But surely it’s not so different today, right? I believe it is. Nothing changed overnight, but in the wide scope of decades, car design has begun to require more safety and better aerodynamics. Cars get bigger on the outside but smaller on the inside because they need to accommodate more robust skeletons that can withstand greater impacts. They get stubby little trunks because engineers need to eliminate drag, improving efficiency and saving those precious MPG decimals. Especially since cars can’t be light anymore, due to those thick, dense bones.
And designers, God bless them, try to hide it. Let’s skip ahead several generations of Civic to the current line. It has an awkward, drooping roofline and a blunt, abrupt nose. The former is required to cut down on drag, and the latter to meet pedestrian crash regulations (because we need to design around the people crossing the street while catching Pokemon). But you’ll also notice the busyness of the design. It’s riddled with creases and lines, accents and inserts, all of which are strategically placed to draw the eye away from the ungainly general shape of the car. The slight arch over the rear wheel and the chunky taillight redirect attention from that roofline, and the oversize fog light mounting and deep-cut headlight (with the ugly plastichrome eyebrow) distract us from the weird nose.
But I’m not complaining. If not for the heroic efforts of these designers, the 2016 Civic would look like this, a picture of bare aerodynamic efficiency in the modern age:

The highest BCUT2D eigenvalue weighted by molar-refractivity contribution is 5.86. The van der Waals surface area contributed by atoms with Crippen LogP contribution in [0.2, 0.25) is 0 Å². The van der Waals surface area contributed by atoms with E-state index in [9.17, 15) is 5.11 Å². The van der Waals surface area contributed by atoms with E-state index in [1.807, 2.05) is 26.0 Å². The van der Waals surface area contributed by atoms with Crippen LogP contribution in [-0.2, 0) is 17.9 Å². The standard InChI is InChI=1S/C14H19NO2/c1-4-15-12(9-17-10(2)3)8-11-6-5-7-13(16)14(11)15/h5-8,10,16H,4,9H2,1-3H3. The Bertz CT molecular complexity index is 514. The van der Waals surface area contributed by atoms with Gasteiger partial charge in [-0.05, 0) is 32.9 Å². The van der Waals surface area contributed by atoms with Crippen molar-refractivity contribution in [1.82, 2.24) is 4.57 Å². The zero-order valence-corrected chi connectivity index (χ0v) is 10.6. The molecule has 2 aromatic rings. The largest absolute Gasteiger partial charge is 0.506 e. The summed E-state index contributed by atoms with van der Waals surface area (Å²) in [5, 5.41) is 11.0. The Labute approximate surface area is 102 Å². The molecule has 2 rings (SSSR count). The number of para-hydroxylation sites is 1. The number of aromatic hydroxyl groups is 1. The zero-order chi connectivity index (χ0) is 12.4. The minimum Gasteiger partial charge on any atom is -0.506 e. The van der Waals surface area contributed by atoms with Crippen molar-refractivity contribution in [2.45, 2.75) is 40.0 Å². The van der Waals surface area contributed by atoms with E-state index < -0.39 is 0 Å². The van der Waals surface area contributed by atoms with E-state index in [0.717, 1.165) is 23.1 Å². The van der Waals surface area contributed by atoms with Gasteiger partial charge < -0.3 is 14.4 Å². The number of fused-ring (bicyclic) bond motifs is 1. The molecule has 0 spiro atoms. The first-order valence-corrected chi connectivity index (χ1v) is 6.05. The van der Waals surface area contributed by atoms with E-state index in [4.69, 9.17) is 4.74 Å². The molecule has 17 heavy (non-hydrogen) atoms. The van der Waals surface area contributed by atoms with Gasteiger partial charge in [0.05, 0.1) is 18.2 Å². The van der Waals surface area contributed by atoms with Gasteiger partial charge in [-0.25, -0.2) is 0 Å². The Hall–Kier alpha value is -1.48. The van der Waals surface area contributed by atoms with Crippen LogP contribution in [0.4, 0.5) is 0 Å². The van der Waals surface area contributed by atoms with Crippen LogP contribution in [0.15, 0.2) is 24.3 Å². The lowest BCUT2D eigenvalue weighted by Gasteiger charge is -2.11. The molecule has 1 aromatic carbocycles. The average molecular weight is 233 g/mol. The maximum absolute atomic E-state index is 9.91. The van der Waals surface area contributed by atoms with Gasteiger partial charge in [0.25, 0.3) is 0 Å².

Still, you can’t blame me for preferring a simpler aesthetic. I always have to look back. It’s not all about the look, though.
Simplicity of Engineering
The CRX has no power steering. It’s manual, direct, and absolutely perfect. And if the torsion bar suspension up front could be a bit firmer, it was chosen to keep the nose low and the handling predictable. Since the wheelbase is shorter than my attention span after last night, my car is officially the dartiest on the planet. It can jut around corners with ease, always perfectly settled, as long as the tires and the shocks in decent trim.
The go pedal is attached to an actual throttle cable, so there’s an eager pop at the edge of the revs, a sharp rush of breath, like a dog’s when he’s ready to play. I can literally hear the origin of the power, the moment it wants to go.
Advancement in automotive technology is wonderful. Today, cars are faster, more efficient, and often more reliable than ever, all thanks to dozens of strata of futuristic engineering. Direct injection, hybrid drives, automation. It’s an important vector for transportation, and I wouldn’t stop it if I could.
But when I climb into an old car, when I stab that cable-connected throttle, I’m usually not doing so for transportation alone. I’m touching another world. (Keep in mind, I’m on some very powerful pain killers right now.) As we all know, a car doesn’t just transport you, it transports you. In moments, it moves you at speeds once thought impossible and deadly for the human frame. It ushers you into an experience you can only get there, a world of metal and asphalt and wind.